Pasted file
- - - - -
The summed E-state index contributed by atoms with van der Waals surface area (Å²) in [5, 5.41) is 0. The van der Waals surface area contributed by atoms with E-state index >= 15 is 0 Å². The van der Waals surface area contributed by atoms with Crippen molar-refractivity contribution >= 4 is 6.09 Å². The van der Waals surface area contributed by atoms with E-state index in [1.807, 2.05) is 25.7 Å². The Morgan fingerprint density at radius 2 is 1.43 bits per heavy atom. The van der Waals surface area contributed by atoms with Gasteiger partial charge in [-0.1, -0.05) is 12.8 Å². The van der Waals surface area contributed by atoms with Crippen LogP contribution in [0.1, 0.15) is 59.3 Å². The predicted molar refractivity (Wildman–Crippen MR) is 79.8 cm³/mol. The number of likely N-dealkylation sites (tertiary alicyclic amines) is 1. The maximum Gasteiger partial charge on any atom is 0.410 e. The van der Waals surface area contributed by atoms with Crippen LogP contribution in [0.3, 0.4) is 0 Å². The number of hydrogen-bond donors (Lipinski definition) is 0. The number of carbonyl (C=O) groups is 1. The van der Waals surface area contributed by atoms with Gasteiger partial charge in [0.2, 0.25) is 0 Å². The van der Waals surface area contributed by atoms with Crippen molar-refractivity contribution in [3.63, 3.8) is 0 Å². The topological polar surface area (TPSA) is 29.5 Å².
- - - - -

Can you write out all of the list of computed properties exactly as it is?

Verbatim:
The summed E-state index contributed by atoms with van der Waals surface area (Å²) in [5, 5.41) is 0. The van der Waals surface area contributed by atoms with E-state index >= 15 is 0 Å². The van der Waals surface area contributed by atoms with Crippen molar-refractivity contribution >= 4 is 6.09 Å². The van der Waals surface area contributed by atoms with E-state index in [1.807, 2.05) is 25.7 Å². The Morgan fingerprint density at radius 2 is 1.43 bits per heavy atom. The van der Waals surface area contributed by atoms with Gasteiger partial charge in [-0.1, -0.05) is 12.8 Å². The van der Waals surface area contributed by atoms with Crippen LogP contribution in [0.1, 0.15) is 59.3 Å². The predicted molar refractivity (Wildman–Crippen MR) is 79.8 cm³/mol. The number of likely N-dealkylation sites (tertiary alicyclic amines) is 1. The maximum Gasteiger partial charge on any atom is 0.410 e. The van der Waals surface area contributed by atoms with Crippen LogP contribution in [0.3, 0.4) is 0 Å². The number of hydrogen-bond donors (Lipinski definition) is 0. The number of carbonyl (C=O) groups is 1. The van der Waals surface area contributed by atoms with Gasteiger partial charge in [0.2, 0.25) is 0 Å². The van der Waals surface area contributed by atoms with Crippen molar-refractivity contribution in [3.63, 3.8) is 0 Å². The topological polar surface area (TPSA) is 29.5 Å².